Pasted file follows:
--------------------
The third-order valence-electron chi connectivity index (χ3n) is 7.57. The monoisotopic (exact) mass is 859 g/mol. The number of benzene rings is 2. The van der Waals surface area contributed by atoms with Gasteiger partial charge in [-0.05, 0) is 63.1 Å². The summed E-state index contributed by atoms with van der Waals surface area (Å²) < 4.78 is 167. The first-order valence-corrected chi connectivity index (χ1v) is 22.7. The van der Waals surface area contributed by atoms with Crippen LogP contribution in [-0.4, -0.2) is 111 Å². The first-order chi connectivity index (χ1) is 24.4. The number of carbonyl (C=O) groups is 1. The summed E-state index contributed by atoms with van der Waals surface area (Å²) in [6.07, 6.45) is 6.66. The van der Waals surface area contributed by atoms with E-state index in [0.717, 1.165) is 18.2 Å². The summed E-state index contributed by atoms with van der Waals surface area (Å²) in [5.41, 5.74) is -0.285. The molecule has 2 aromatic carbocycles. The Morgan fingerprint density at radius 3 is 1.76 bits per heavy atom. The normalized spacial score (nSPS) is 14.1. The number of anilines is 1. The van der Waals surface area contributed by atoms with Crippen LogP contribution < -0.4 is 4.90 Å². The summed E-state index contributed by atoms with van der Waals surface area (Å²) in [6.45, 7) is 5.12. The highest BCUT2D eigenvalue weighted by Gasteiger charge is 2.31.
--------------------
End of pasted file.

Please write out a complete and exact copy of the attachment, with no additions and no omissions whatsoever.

The third-order valence-electron chi connectivity index (χ3n) is 7.57. The monoisotopic (exact) mass is 859 g/mol. The number of benzene rings is 2. The van der Waals surface area contributed by atoms with Gasteiger partial charge in [-0.05, 0) is 63.1 Å². The summed E-state index contributed by atoms with van der Waals surface area (Å²) < 4.78 is 167. The first-order valence-corrected chi connectivity index (χ1v) is 22.7. The van der Waals surface area contributed by atoms with Crippen LogP contribution in [-0.4, -0.2) is 111 Å². The first-order chi connectivity index (χ1) is 24.4. The number of carbonyl (C=O) groups is 1. The summed E-state index contributed by atoms with van der Waals surface area (Å²) in [6.07, 6.45) is 6.66. The van der Waals surface area contributed by atoms with E-state index in [0.717, 1.165) is 18.2 Å². The summed E-state index contributed by atoms with van der Waals surface area (Å²) in [5.41, 5.74) is -0.285. The molecule has 2 aromatic carbocycles. The Morgan fingerprint density at radius 3 is 1.76 bits per heavy atom. The normalized spacial score (nSPS) is 14.1. The number of anilines is 1. The van der Waals surface area contributed by atoms with Crippen LogP contribution < -0.4 is 4.90 Å². The summed E-state index contributed by atoms with van der Waals surface area (Å²) in [6.45, 7) is 5.12. The highest BCUT2D eigenvalue weighted by Gasteiger charge is 2.31.